• This spring, a green roof will be added to the building that houses the Department of City Development and the Development (Permits) Center. 
  • Wisconsin’s first "green street" was opened in the past year in the Josey Heights subdivision, located in a central city neighborhood close to downtown. This street is made of impervious materials and will absorb stormwater runoff. In fact, the street, bioswales and other green features of Josey Heights will absorb 100 percent of stormwater runoff and prevent 1 million gallons of stormwater annually from burdening the sewer system.
  • In the near future, the Development Center will provide information on green building technologies and local green contractors, to raise awareness and steer more building projects into the ‘green.’ 
  • The Department of City Development is working with the Mayor’s Office on environmental sustainability to develop green building standards. When requests for proposals are issued to develop vacant land, the City of Milwaukee places green building proposals higher on the ranking list. A green standard is being developed in conjunction with city-assisted projects as well. 
  • The City of Milwaukee continues to explore options to use its economic development toolbox to encourage more green development.

Green economy, green jobs

  • Consumer demand is growing for green innovations, contractors experienced in green technologies and low-cost green products. Milwaukee’s Johnson Controls developed a new battery for hybrid cars, based on demand. From rain garden landscapers to water quality engineers, there is a local opportunity to grow jobs to meet the growing demands for these services. We’re focused on expanding these industries in strategic locations.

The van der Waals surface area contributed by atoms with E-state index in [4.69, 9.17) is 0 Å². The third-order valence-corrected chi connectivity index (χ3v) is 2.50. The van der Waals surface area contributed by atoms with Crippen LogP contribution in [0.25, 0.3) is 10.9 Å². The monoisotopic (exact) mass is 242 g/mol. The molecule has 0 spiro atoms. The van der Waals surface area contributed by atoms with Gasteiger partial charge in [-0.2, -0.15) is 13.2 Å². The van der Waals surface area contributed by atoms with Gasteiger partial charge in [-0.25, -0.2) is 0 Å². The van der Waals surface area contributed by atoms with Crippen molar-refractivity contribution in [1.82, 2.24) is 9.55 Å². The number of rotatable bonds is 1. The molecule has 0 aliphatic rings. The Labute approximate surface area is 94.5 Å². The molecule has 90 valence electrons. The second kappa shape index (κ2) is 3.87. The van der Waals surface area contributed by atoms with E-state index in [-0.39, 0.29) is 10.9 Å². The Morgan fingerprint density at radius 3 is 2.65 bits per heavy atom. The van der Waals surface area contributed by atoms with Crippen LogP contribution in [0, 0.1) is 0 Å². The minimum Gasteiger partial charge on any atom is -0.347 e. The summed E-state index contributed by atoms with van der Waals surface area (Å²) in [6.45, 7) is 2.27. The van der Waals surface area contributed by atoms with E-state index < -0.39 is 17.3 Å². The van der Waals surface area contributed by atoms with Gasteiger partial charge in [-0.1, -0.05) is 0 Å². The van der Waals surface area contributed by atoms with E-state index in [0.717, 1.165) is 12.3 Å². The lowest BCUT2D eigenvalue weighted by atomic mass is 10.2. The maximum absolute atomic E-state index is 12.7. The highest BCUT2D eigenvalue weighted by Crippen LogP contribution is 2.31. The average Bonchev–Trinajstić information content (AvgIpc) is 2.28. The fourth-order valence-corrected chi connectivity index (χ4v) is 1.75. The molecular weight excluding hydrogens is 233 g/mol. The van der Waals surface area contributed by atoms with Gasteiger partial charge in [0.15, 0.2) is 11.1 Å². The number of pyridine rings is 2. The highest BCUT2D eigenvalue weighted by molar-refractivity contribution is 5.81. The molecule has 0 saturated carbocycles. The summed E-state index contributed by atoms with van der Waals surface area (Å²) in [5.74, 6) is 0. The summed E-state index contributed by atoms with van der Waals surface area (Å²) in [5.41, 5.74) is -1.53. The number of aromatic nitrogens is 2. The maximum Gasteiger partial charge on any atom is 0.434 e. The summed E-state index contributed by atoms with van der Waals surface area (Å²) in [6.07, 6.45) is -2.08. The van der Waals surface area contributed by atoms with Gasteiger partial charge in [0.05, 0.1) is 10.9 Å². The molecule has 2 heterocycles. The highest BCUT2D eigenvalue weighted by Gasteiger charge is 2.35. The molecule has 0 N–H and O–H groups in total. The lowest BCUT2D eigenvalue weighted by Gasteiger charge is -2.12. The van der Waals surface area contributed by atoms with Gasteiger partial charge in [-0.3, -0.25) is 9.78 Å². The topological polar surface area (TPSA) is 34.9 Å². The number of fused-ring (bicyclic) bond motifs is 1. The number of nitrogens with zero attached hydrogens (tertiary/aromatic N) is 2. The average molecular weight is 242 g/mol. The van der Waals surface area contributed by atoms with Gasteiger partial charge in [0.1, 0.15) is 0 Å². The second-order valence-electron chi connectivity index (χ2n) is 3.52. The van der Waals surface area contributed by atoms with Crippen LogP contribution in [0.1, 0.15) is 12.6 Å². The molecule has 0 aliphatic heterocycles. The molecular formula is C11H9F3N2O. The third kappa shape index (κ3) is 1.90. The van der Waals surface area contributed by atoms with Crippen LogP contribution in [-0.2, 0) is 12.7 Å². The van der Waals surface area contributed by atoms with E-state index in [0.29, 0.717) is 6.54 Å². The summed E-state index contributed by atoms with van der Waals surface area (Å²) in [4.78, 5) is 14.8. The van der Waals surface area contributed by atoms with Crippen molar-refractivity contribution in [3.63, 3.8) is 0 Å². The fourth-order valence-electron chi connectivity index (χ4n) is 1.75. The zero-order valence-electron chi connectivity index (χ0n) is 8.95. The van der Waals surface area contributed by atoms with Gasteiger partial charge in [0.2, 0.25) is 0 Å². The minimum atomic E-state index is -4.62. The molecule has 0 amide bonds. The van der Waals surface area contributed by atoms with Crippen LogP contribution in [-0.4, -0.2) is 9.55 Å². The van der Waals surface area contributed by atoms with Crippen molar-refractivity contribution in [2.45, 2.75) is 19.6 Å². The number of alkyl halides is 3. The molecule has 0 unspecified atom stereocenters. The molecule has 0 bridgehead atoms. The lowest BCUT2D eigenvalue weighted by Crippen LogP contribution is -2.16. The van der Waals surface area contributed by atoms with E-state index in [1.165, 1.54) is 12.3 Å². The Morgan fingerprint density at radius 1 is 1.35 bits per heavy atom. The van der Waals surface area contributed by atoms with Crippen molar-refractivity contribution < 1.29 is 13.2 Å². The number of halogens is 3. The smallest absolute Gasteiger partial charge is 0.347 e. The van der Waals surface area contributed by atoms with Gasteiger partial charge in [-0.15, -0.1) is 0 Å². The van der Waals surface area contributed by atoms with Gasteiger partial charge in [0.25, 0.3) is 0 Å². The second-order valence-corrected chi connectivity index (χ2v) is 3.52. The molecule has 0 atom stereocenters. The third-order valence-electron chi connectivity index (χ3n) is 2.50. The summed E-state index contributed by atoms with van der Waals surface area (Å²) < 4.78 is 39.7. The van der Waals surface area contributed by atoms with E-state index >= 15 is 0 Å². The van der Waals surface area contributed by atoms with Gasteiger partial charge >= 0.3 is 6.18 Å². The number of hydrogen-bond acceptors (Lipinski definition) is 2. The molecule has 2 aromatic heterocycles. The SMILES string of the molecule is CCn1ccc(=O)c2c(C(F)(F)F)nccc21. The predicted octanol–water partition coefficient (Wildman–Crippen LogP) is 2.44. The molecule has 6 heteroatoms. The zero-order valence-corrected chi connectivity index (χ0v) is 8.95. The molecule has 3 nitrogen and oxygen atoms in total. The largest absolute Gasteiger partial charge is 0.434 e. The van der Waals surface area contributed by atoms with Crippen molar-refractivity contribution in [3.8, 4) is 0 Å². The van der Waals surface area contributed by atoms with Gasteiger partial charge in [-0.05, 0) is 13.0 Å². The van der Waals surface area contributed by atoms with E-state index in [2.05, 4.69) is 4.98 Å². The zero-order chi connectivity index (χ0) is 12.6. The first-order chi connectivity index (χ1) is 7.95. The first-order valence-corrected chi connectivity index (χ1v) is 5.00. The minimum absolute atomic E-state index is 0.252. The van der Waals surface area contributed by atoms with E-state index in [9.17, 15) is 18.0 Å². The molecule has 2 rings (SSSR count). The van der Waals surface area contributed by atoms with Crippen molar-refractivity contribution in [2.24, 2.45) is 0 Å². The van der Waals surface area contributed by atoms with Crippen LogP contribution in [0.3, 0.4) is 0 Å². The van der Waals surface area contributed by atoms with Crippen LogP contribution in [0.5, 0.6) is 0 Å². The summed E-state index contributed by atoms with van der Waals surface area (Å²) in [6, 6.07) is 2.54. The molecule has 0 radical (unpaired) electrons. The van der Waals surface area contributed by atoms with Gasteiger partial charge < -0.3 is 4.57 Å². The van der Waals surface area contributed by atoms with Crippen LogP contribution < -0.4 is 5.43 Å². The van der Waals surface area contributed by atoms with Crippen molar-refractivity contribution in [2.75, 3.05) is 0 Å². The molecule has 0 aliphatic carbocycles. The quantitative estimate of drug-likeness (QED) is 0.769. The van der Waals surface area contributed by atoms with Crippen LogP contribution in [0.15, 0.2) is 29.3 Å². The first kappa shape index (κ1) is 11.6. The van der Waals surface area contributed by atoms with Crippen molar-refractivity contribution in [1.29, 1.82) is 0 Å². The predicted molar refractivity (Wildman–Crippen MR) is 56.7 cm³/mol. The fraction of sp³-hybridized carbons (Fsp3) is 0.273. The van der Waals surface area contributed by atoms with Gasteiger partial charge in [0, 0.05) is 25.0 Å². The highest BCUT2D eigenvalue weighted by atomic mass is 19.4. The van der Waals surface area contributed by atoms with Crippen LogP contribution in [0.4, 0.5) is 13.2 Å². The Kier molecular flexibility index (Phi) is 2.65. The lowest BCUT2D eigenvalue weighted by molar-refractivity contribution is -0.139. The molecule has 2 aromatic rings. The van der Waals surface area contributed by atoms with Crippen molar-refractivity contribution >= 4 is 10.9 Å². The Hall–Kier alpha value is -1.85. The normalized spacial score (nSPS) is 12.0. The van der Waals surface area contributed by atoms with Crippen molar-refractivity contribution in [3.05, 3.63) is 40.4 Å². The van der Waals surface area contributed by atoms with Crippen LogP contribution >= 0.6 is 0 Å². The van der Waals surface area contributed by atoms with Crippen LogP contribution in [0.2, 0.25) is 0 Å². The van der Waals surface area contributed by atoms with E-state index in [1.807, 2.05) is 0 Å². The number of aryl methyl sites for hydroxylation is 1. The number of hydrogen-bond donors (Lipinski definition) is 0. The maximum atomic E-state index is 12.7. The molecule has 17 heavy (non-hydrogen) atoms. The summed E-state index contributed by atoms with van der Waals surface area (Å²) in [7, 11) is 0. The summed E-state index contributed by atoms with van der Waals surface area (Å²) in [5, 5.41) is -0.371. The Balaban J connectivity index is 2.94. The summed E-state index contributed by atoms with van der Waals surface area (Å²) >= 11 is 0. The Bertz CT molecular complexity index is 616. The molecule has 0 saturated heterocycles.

• Milwaukee has reclaimed Wisconsin’s largest brownfield, the Menomonee Valley, producing 2,100 new jobs in 557,000 square feet of high performance, energy efficient buildings. A total of 70 acres of wasteland was converted to new greenspace, including the innovative Stormwater Park to absorb and clean runoff from the Valley Business Park. A decade in the making, this success story will continue to fuel job creation in the future.  
  • Mayor Barrett declared the City of Milwaukee will lead a similar long-range effort to renew the 30th Street Industrial Corridor as a "Greenlight District" for jobs. This corridor features many underused sites, presenting an opportunity to expand businesses, especially green businesses. This reinvestment zone could include additional incentives to attract new businesses and fuel growth.

These are just a few of the many green highlights the City of Milwaukee has to share. For more information, please visit

Richard "Rocky" Marcoux is the commissioner for the City of Milwaukee’s Department of City Development.

Editor’s note: See the latest in environmentally friendly technologies and products at the Green Pavilion of the Wisconsin Business & Technology Expo, May 2-3, at Wisconsin State Fair Park. For more information, visit